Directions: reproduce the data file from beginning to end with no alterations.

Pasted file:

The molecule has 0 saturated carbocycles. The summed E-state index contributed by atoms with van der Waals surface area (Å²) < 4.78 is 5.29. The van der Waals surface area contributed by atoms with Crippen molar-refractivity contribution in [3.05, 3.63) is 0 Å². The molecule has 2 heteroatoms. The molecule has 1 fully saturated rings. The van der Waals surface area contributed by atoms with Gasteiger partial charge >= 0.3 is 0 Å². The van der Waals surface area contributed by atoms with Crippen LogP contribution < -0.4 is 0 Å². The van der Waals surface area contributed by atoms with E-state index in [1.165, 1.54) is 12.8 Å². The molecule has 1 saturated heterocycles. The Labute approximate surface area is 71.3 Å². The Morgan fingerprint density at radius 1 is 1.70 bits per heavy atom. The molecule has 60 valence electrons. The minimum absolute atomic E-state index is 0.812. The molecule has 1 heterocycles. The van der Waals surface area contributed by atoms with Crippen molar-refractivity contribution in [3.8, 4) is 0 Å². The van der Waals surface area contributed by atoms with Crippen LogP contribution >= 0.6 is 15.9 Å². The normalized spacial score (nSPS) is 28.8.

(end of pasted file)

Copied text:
The molecule has 0 saturated carbocycles. The summed E-state index contributed by atoms with van der Waals surface area (Å²) < 4.78 is 5.29. The van der Waals surface area contributed by atoms with Crippen molar-refractivity contribution in [3.05, 3.63) is 0 Å². The molecule has 2 heteroatoms. The molecule has 1 fully saturated rings. The van der Waals surface area contributed by atoms with Gasteiger partial charge >= 0.3 is 0 Å². The van der Waals surface area contributed by atoms with Crippen LogP contribution < -0.4 is 0 Å². The van der Waals surface area contributed by atoms with E-state index in [1.165, 1.54) is 12.8 Å². The molecule has 1 saturated heterocycles. The Labute approximate surface area is 71.3 Å². The Morgan fingerprint density at radius 1 is 1.70 bits per heavy atom. The molecule has 60 valence electrons. The minimum absolute atomic E-state index is 0.812. The molecule has 1 heterocycles. The van der Waals surface area contributed by atoms with Crippen molar-refractivity contribution in [3.8, 4) is 0 Å². The van der Waals surface area contributed by atoms with Crippen LogP contribution >= 0.6 is 15.9 Å². The normalized spacial score (nSPS) is 28.8.